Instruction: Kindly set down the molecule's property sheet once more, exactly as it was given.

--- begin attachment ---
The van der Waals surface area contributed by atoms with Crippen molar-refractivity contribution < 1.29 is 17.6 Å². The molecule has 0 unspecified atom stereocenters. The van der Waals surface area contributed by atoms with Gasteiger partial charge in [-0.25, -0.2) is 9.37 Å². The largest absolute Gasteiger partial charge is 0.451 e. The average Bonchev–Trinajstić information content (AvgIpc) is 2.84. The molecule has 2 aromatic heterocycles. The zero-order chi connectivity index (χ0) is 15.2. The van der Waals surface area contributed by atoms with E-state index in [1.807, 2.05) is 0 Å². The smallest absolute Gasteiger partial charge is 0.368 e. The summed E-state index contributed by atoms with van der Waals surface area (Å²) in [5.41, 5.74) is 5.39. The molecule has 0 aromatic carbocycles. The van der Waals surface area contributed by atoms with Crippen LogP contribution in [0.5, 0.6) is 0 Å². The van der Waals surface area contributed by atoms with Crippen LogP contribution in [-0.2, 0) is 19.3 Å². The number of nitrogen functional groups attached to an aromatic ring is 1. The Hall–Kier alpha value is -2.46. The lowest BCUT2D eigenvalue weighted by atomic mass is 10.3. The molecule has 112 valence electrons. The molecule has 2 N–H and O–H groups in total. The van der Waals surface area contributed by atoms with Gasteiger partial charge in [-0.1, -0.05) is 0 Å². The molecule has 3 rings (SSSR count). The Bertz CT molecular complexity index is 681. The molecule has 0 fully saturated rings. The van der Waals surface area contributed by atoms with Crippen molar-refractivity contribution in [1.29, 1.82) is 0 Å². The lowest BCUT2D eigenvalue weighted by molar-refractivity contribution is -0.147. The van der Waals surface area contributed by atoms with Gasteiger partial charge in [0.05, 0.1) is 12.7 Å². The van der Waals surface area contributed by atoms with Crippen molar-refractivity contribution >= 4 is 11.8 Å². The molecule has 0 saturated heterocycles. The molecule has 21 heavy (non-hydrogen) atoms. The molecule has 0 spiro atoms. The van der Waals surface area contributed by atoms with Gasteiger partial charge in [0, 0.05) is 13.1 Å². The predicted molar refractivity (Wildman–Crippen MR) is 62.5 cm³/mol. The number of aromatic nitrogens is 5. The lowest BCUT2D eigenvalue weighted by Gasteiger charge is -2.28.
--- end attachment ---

The van der Waals surface area contributed by atoms with Crippen molar-refractivity contribution < 1.29 is 17.6 Å². The molecule has 0 unspecified atom stereocenters. The van der Waals surface area contributed by atoms with Gasteiger partial charge in [-0.25, -0.2) is 9.37 Å². The largest absolute Gasteiger partial charge is 0.451 e. The average Bonchev–Trinajstić information content (AvgIpc) is 2.84. The molecule has 2 aromatic heterocycles. The zero-order chi connectivity index (χ0) is 15.2. The van der Waals surface area contributed by atoms with E-state index in [1.807, 2.05) is 0 Å². The smallest absolute Gasteiger partial charge is 0.368 e. The summed E-state index contributed by atoms with van der Waals surface area (Å²) in [5.41, 5.74) is 5.39. The molecule has 0 aromatic carbocycles. The van der Waals surface area contributed by atoms with Crippen LogP contribution in [0.5, 0.6) is 0 Å². The van der Waals surface area contributed by atoms with Crippen LogP contribution in [-0.2, 0) is 19.3 Å². The number of nitrogen functional groups attached to an aromatic ring is 1. The Hall–Kier alpha value is -2.46. The lowest BCUT2D eigenvalue weighted by atomic mass is 10.3. The molecule has 112 valence electrons. The molecule has 2 N–H and O–H groups in total. The van der Waals surface area contributed by atoms with Gasteiger partial charge in [-0.1, -0.05) is 0 Å². The molecule has 3 rings (SSSR count). The Bertz CT molecular complexity index is 681. The molecule has 0 fully saturated rings. The van der Waals surface area contributed by atoms with Crippen molar-refractivity contribution in [1.29, 1.82) is 0 Å². The lowest BCUT2D eigenvalue weighted by molar-refractivity contribution is -0.147. The van der Waals surface area contributed by atoms with Gasteiger partial charge in [0.05, 0.1) is 12.7 Å². The van der Waals surface area contributed by atoms with Crippen molar-refractivity contribution >= 4 is 11.8 Å². The molecule has 0 saturated heterocycles. The molecule has 21 heavy (non-hydrogen) atoms. The molecule has 0 spiro atoms. The van der Waals surface area contributed by atoms with Gasteiger partial charge in [0, 0.05) is 13.1 Å². The predicted molar refractivity (Wildman–Crippen MR) is 62.5 cm³/mol. The number of aromatic nitrogens is 5. The lowest BCUT2D eigenvalue weighted by Gasteiger charge is -2.28.